When master-A comes online it also starts to listen and receives master-B Announce messages. Master-A determines its priority is higher because it is “0” and starts to send its own Announce messages containing priority of “0”. Master-B receives this message, accepts master-A has a higher priority, goes into listen mode, and stops sending announce messages.
All slave clocks on the network will receive these messages and automatically select master-A as their new time source.
If master-A was to lose its GPS reference, then it’s accuracy would be degraded, and it would update its Announce message with this information (at this point it’s still Grand Master). Master-B will be continually receiving the messages and determine that it now has a more accurate clock, thus assuming Grand Master status, and start sending Announce messages. Master-A would also receive these messages, acknowledge master-B is more accurate, stop sending Announce messages, and go into receive mode.
All slave clocks on the network will receive these messages and automatically select master-B as their new time source.
Use PTP Enabled Switches
Although PTP master clocks tend to be hardware devices, end points, such as camera’s, sound consoles, and playout servers, can all use software solutions to sync to the master. The quality of the end users network interface card (NIC) is important as the buffers within the NIC influence the delay of the PTP messages and affect how well the device locks to the PTP master.
To maintain PTP accuracy and keep timing jitter low, PTP-enabled switches must be used wherever possible. IEEE 1588 provides a system to update PTP messages with the delay incurred in the switch, thus enabling slave devices to take the time spent in the switch into consideration.
Not all switches are PTP aware. If they are used, PTP messages may be randomly delayed and the slave devices syncing to the master will experience clock jitter and offset from the master time. To rectify this, delay may need to be added to the received video, audio, or metadata streams, resulting in unacceptable delays for operational staff.
Improved Frame Accurate Metadata
High Dynamic Range (HDR) is taking the broadcasting industry by storm. But to fully provide an immersive experience for viewers, frame accurate metadata must be created, processed, and broadcast to viewers. Compliant TV’s use this frame-accurate data to dynamically configure their screens to provide the most optimal viewer experience possible.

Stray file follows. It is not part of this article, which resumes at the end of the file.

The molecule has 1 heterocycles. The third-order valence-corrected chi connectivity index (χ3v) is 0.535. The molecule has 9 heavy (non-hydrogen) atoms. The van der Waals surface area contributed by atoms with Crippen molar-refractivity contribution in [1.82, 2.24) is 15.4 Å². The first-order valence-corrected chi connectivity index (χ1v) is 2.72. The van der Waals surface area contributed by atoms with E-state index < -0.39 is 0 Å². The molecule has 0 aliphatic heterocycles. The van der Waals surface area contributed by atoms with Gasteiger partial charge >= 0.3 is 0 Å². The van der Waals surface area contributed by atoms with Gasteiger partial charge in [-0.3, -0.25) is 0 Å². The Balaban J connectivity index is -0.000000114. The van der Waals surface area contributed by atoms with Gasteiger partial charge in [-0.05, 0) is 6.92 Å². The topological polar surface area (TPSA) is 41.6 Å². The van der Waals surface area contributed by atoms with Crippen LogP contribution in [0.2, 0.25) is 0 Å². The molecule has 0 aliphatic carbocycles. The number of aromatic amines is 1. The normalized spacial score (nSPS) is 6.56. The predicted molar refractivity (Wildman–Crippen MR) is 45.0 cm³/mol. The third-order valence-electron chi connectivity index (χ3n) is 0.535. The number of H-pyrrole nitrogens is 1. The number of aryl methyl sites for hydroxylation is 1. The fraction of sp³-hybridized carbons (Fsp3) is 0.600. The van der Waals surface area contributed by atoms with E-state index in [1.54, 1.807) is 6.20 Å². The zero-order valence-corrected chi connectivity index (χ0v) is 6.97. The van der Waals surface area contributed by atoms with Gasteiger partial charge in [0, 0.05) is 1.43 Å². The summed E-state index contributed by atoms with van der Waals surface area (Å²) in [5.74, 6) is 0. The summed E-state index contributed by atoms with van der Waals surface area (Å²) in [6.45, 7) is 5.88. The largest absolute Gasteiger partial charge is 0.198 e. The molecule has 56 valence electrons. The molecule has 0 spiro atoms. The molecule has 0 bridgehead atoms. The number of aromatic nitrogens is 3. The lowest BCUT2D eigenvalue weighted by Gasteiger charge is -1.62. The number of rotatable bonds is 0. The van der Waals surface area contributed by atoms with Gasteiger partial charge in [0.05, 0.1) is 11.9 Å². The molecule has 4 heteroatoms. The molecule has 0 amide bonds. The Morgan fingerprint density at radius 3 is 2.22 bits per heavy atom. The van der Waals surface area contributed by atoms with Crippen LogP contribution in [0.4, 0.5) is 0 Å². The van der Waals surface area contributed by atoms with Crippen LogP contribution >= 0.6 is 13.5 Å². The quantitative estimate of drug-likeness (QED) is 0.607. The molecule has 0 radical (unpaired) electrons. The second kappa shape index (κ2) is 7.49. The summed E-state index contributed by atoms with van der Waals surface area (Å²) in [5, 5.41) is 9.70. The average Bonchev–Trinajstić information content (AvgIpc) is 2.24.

In SDI systems, creating and maintaining frame-accurate metadata from a camera all the way through the production and transmission chain, is a complex and challenging task. A system would be awash with SDI embedders and de-embedders, along with multiple interface systems to convert, delay, and package the data accordingly.
Diagram 2 – Using ST2110 allows broadcasters to process video, audio, and metadata independently of each other to provide flexible work flows.
IP networks, specifically using ST2110, allow broadcasters to create frame-accurate metadata and maintain its timing relationship to video and audio throughout the studio, production, and transmission chains.
Thinking of video, audio, and metadata as event-timed data packets allows broadcasters to process the data streams anywhere they like. Leaving them open to new and more efficient working practices, on-prem and off-prem datacenters, and Cloud infrastructures suddenly become available to creatively process streams, assuming network pipes are fast enough.
IP Provides Efficient Workflows
Creating multilingual subtitles traditionally requires language specialists to work at a broadcaster’s studio. A Scandinavian broadcaster based in London might require native speakers from Sweden, Norway, and Denmark to work at the studio, clearly a massive expense.
Using ST2110-IP, the subtitling linguists could work from their respective homes with just a simple internet connection. A compressed proxy stream of the broadcast would be sent to them with the original PTP timestamps, and they could use a simple PC/MAC computer to subtitle the program. The software would be able to stamp each subtitle with the associated video using the PTP time stamp.
REMI (remote-integration model) “At-Home” or backhaul outside broadcasts are easily achieved due to the adoption of ST2110. Rather than send a complete crew and production team to a stadium for a sports event, broadcasters just dispatch the essential camera and sound operators. Video, audio, and any associated metadata is streamed back to the studio over IP circuits provided by Telco’s allowing the whole production to take place at the studio.
Diagram 3 – Using remote-OB techniques, broadcasters can now service many sports events from one studio to save on crew and deployment costs.
This has an obvious advantage in terms of accommodation and subsistence costs for crews. However, by switching the IP circuits from subsequent stadiums to the studio, one studio crew can cover several football matches or events.
Through the adoption of ST2110, broadcasters can unleash the power and opportunities IP networks provide for modern media distribution and broadcasting. Never in the history of television have we had the freedom to process, distribute, and monitor frame accurate video, audio, and metadata independently of each other and the broadcast infrastructure. Now, we are only limited by our imagination.